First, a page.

8. 5 likes
    The rocket thundered on takeoff from ``other places``, or was it Outer Spaces, picked up shuttles that clicked onto our Rocket from other galaxies, skimmed through Milky Ways, Black Holes and Time Warps. The online show was a new sitcom produced by a Miss Feisty Folder and proved very interesting. The flight was ``Out of this`World``. Pun intended. Very modern it was, But with very little ceremony they prepared me for exit and my return Home and I was ejected out of the Air Canada Rocket by an older than me gentleman, a former WW 2 Air Force Crewman, a bomb aimer I believe he may of been, who calculated wind drift, our Mach 7 ground speed my weight and the heftiness of my carry on luggage that I clutched,(hoping he wouldn`t discover my Trail Mix raisins and peanuts from some other stratosphere), and pushed me out the Arriving Somewhere Rocket Exit Tube as we passed over Kilkenny on the next orbit of the earth. I fell, the chutes opened, I drifted, I saw land, I saw ocean, flooded rivers and cars and cows and people and landed in my backyard. The horse knickered for a bale of hay and the dog needed out to pee. It was nice to get home.
  9. 5 likes
    Had a PD -0 ...ME - 1 moment today hiked a trail to incredible lookout today!
  10. 5 likes
    The Caregiver’s Reminders There’s sixty hours of chores, To complete in twenty-four. There is never enough time, To rid the bathtub of its grime. There’s tons and tons of weight to lift. Does this need washing? It passed the sniff. And If I have to make one more call, I’ll smash my head against the wall! I’m pretty sure sometime today a shower was to be taken, But my problem is I’m not sure whose, I think it’s mine- am I mistaken? There’s a clock on the wall that says it’s five past eleven, It can’t possibly be? The last time that I glanced at it, it wasn’t even seven! There are questions that I have to ask my higher power. I’ll demand answers at the church. Perhaps God’s hiding in the tower? Where are you God? I want to know when it is 4 am, If this is something meant to be I can not see the plan. “Where am I?” God smiles back “I’m in every act of love,” “In laundry, in a visit, or when you help them find a glove”. I have entrusted you my child with TWO of my beloved kids, To care for you, yourself and another one. Yes I did! To be my hands, and to hold theirs until their time is ended, And then to let them go knowing where they are headed is simply splendid. I’ve given you an honor that’s so hard to recognize, But if you take a moment to look in your loved ones eyes… You’ll see the bitty baby that came to save us all, For when you serve the least of these, you serve me as well. Sooner than you think, this season will be in the past, And you’ll be separated from them, until I call you home at last. Still, child I know you’re weary, you’re stressed, I know it’s true, And at times it feels like I have completely forgotten you. So when you speak to me, you’re welcome to yell, to scream, toSHOUT! Just be sure to take a moment remembering what this lifetimes all about… …the love that I showed you when I hung upon a tree… …Kid you learned that lesson well, as I can surely see. March, 6th 2017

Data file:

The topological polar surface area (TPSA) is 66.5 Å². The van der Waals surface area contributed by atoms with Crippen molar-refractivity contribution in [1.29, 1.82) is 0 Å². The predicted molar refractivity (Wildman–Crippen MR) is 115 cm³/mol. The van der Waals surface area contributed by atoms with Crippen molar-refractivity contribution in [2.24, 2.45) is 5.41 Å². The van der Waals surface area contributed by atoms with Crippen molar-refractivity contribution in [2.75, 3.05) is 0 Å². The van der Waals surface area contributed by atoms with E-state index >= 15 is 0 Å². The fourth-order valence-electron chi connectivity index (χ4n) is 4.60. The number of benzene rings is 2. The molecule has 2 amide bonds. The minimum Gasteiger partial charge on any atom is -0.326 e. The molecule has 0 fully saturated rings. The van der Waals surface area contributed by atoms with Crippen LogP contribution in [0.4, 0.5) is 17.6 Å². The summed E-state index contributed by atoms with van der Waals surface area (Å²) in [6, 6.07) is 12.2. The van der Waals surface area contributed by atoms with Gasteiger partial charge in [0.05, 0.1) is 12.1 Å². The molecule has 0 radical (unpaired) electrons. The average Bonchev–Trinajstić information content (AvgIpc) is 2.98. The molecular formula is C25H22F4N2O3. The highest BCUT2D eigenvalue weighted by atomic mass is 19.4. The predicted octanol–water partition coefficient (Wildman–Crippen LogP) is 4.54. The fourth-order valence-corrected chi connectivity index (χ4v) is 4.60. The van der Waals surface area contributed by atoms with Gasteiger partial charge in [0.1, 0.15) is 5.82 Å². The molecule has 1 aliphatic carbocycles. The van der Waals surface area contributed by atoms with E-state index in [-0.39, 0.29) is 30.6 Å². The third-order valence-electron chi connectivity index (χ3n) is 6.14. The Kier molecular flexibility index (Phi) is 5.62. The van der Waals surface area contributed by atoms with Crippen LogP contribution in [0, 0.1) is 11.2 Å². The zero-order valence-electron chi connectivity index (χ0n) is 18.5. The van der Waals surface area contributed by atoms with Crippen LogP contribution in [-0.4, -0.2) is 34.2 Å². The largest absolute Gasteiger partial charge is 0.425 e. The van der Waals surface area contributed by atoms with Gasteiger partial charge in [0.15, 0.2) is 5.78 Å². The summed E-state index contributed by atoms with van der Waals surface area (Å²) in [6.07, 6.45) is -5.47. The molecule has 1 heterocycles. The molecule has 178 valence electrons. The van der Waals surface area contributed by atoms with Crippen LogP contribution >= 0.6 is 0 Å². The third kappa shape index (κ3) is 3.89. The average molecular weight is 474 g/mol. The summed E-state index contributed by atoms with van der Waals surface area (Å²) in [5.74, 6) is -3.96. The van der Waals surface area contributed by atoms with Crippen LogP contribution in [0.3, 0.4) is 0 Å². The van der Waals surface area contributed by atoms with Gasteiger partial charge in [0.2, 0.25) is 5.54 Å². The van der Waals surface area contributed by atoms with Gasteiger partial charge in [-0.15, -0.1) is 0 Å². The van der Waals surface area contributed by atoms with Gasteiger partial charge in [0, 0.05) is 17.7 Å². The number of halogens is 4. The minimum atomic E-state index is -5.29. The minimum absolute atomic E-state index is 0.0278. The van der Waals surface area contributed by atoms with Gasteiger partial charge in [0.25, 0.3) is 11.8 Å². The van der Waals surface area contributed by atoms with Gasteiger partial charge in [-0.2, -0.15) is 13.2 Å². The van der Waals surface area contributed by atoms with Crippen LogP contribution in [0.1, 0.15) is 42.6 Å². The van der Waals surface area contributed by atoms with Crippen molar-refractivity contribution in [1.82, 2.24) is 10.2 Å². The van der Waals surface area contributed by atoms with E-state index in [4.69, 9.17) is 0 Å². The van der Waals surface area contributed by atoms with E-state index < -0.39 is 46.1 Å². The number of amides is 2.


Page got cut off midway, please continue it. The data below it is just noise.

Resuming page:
11. 5 likes
    Check these exercises for hands
  12. 4 likes
    Actually, a pretty good post, IMO. I could have written it myself. I was extremely angered when my wife kept mentioning how her social life has been ruined by my lack of interest in what we used to enjoy together. I didn't ask for the change in out social priorities, and I certainly don't like it; but I considered it a guilt trip on her part. Was I being selfish? Maybe, but marriage is a two-way street. I need to understand her concerns; but she needs to understand that my mind is now different than before. I'm actually appalled by some of the responses here. I don't think you're a moron, and I don't think that you have to be "nicer to her" so she doesn't bail on you. You are reacting to negative cues like any other normal person would. Talk it out; do research together; and find common ground, if possible. If she doesn't attend all of your Dr appointments; bring her along and talk to the Doc! I think my wife and I finally worked through it, but it took a while. Hopefully, you can as well Thanks for posting!